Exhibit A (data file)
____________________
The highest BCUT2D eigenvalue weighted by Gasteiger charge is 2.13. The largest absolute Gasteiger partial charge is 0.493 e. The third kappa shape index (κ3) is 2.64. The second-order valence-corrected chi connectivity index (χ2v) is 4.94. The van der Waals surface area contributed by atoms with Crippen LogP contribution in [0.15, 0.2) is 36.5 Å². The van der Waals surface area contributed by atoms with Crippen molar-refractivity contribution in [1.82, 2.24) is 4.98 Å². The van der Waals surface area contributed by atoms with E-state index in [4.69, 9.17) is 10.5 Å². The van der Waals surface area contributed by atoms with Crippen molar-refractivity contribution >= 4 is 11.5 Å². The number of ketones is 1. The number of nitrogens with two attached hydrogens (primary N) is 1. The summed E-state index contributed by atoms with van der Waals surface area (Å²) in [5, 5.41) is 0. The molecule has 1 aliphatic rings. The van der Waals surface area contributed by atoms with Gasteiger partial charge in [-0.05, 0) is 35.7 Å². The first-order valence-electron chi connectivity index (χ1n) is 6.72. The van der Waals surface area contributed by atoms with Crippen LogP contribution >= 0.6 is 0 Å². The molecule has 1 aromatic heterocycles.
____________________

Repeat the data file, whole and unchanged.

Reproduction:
The highest BCUT2D eigenvalue weighted by Gasteiger charge is 2.13. The largest absolute Gasteiger partial charge is 0.493 e. The third kappa shape index (κ3) is 2.64. The second-order valence-corrected chi connectivity index (χ2v) is 4.94. The van der Waals surface area contributed by atoms with Crippen LogP contribution in [0.15, 0.2) is 36.5 Å². The van der Waals surface area contributed by atoms with Crippen molar-refractivity contribution in [1.82, 2.24) is 4.98 Å². The van der Waals surface area contributed by atoms with E-state index in [4.69, 9.17) is 10.5 Å². The van der Waals surface area contributed by atoms with Crippen molar-refractivity contribution >= 4 is 11.5 Å². The number of ketones is 1. The number of nitrogens with two attached hydrogens (primary N) is 1. The summed E-state index contributed by atoms with van der Waals surface area (Å²) in [5, 5.41) is 0. The molecule has 1 aliphatic rings. The van der Waals surface area contributed by atoms with Gasteiger partial charge in [-0.05, 0) is 35.7 Å². The first-order valence-electron chi connectivity index (χ1n) is 6.72. The van der Waals surface area contributed by atoms with Crippen LogP contribution >= 0.6 is 0 Å². The molecule has 1 aromatic heterocycles.